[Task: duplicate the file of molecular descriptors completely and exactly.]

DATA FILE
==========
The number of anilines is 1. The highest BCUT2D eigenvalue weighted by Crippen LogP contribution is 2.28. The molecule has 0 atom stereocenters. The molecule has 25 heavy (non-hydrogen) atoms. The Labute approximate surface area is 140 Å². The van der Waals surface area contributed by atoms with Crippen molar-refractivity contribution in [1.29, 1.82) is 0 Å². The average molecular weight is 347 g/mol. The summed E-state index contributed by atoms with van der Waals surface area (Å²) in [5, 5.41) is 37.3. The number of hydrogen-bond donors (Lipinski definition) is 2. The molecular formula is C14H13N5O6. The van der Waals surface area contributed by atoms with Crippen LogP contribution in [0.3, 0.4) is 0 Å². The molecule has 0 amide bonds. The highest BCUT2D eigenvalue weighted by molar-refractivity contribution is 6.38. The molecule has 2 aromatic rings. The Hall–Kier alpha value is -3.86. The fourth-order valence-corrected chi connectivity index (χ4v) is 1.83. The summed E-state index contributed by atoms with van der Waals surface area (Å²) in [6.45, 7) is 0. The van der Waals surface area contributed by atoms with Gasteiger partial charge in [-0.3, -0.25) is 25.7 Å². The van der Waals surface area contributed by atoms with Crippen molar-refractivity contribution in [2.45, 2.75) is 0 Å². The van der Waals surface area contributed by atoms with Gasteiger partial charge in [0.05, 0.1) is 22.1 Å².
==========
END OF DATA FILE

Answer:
The number of anilines is 1. The highest BCUT2D eigenvalue weighted by Crippen LogP contribution is 2.28. The molecule has 0 atom stereocenters. The molecule has 25 heavy (non-hydrogen) atoms. The Labute approximate surface area is 140 Å². The van der Waals surface area contributed by atoms with Crippen molar-refractivity contribution in [1.29, 1.82) is 0 Å². The average molecular weight is 347 g/mol. The summed E-state index contributed by atoms with van der Waals surface area (Å²) in [5, 5.41) is 37.3. The number of hydrogen-bond donors (Lipinski definition) is 2. The molecular formula is C14H13N5O6. The van der Waals surface area contributed by atoms with Crippen LogP contribution in [0.3, 0.4) is 0 Å². The molecule has 0 amide bonds. The highest BCUT2D eigenvalue weighted by molar-refractivity contribution is 6.38. The molecule has 2 aromatic rings. The Hall–Kier alpha value is -3.86. The fourth-order valence-corrected chi connectivity index (χ4v) is 1.83. The summed E-state index contributed by atoms with van der Waals surface area (Å²) in [6.45, 7) is 0. The van der Waals surface area contributed by atoms with Gasteiger partial charge in [-0.3, -0.25) is 25.7 Å². The van der Waals surface area contributed by atoms with Crippen molar-refractivity contribution in [2.45, 2.75) is 0 Å². The van der Waals surface area contributed by atoms with Gasteiger partial charge in [0.05, 0.1) is 22.1 Å².